The one-way valves are quite simple and robust, as is the sealing portion of the PCV valve itself. Clogging, leaking or gumming up of any of these mechanisms appears highly unlikely. But unfortunately the diaphragm actuator has very thin edges that can crack and leak. When this happens the valve will fail to close and the crankcase will be exposed to excessive intake vacuum, likely resulting in front and/or rear main seal squealing and/or damage.

If you have any reason to suspect PCV valve malfunction, first open the oil cap to see if the problem (e.g. main seal noise) immediately subsides -- this is perfectly safe and will confirm that crankcase pressure is related to the problem. The engine will stumble a little as it goes lean from the unexpected air flowing thru the PCV system.

You can easily test the PCV valve for failure by holding a smoke source (match, cigarette) close to the hose barb with the engine idling. If smoke is continuously ingested into the valve the diaphragm is leaking. You could also use a clear hose and see if motor oil is drawn in. Or you could apply 38mbar positive pressure to the barb with the engine off and confirm that the pressure is held for a reasonable time. Do not connect a pressure gauge to this while the engine is running, you will interfere with the PCV operation and will not get any useful information anyway.

Cause of my valve failure:

The radial direction of the crack in my valve is quite curious and does not seem consistent with fatigue so I suspect it may have been exposed to high pressure and "popped". The system is well designed such that the delicate diaphragm portion of the valve can never be exposed to raw intake vacuum or boost pressure -- only regulated crankcase pressure. And the crankcase pressure can never be too high or too low, thanks to the PCV regulator and related one-way valves. It's pretty foolproof, unless you're a fool.

I only owned the car for 4K miles when this happened so I don't know the history but I think the previous owner must have done one of two things:
  1. Connected a pump to the barb and sucked/blew hard enough to pop the valve diaphragm. I can't imagine any reason someone would do this, but I can guarantee it would break the valve.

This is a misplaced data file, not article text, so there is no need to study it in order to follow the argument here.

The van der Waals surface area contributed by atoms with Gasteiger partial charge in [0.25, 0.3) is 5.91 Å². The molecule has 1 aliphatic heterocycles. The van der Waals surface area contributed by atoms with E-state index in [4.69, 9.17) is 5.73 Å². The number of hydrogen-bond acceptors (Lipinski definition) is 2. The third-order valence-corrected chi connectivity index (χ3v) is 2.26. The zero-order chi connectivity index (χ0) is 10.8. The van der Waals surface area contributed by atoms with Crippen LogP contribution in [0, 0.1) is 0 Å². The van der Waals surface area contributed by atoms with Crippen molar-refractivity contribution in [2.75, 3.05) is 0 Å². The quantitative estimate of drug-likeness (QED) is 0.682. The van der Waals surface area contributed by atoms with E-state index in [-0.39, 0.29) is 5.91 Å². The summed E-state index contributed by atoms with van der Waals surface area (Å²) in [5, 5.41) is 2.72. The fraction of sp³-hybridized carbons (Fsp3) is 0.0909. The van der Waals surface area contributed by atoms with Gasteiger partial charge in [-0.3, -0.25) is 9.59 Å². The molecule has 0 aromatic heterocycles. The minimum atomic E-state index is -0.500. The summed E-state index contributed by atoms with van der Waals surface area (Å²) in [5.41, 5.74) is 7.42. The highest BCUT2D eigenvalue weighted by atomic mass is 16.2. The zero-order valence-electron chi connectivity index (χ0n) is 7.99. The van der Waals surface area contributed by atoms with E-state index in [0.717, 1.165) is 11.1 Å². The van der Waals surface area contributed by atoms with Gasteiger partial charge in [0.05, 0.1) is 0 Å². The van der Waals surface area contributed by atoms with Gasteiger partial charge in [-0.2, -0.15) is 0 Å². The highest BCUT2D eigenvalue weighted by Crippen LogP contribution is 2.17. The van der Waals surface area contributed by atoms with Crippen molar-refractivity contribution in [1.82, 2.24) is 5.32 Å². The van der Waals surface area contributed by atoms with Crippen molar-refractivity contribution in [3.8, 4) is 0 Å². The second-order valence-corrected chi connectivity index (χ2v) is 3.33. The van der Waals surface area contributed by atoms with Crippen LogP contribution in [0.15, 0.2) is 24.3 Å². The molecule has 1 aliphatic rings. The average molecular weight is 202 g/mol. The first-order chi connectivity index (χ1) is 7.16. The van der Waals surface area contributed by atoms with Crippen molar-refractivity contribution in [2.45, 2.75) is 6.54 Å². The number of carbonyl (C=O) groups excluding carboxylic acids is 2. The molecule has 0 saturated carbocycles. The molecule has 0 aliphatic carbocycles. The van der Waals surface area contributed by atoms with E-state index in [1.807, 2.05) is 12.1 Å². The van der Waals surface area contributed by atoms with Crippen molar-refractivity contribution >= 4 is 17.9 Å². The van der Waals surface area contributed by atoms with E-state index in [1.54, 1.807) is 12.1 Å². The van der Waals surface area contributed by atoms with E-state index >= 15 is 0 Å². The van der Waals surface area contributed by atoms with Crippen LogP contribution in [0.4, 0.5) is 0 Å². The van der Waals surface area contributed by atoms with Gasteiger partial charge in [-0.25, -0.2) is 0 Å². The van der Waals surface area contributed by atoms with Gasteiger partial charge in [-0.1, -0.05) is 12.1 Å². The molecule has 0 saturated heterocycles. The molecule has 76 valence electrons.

2. Performed a pressure test of the entire intake tract without removing either the metal PCV hose or the oil cap. Pressure tests should be performed from the turbo inlet pipe with a kit like this, but if you have an aftermarket intake with some round connection that seems more convenient, you will end up pressurizing the crankcase if you don't remove the oil cap. This occurs because you are pressurizing both PCV vacuum sources (pre/post turbo) so the air that inevitably leaks past the piston rings and PCV one-way valves will slowly pressurize the entire crankcase until the regulator diaphragm pops. It's only designed to handle 0.5psi so hitting it with the standard 20psi leak test will surely burst it.
Repair procedure:

I detailed the E92 N55 valve cover replacement procedure here:
http://www.e90post.com/forums/showthread.php?p=18946466
Cost is $400.

Some trivia about the "4 cylinder N55", a.k.a N20/N26:

Where the N55 regulates crankcase pressure from both sources, the N20/N26 only regulates when drawing vacuum from the intake manifold -- the pre-turbo pipe is completely unregulated. This seems quite reasonable since the pre-turbo intake seldom has much vacuum, and even when it does, it's only very briefly and at a time when blowby gases are at their peak anyway.

The N55 does not have true Positive Crankcase Ventilation, it literally just sucks. The N20/N26 on the other hand has an extra hose drawing fresh filtered air into the crankcase at all times. The extra flow of ventilation is likely the reason that the N20/N26 has such a large rubber PCV hose on the front of the engine compared to the small metal accordion hose of the N55.

Lastly, One of the key "advances" separating the N26 from the N20 is the new N55-style non-serviceable PCV valve. The literature explains that this is necessary to reduce evaporative emissions and is one of several tweaks that led to the SULEV rating.
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      11-21-2015, 03:46 PM   #2
Rob@RBTurbo
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Outstanding information and tutorial! Great information. It is a shame that the unit is not serviceable, however, on the N55.
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      12-16-2015, 07:23 PM   #3
Jsoboti
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If the SIB exists for it, should the dealer replace free of charge even if the car is out of warranty?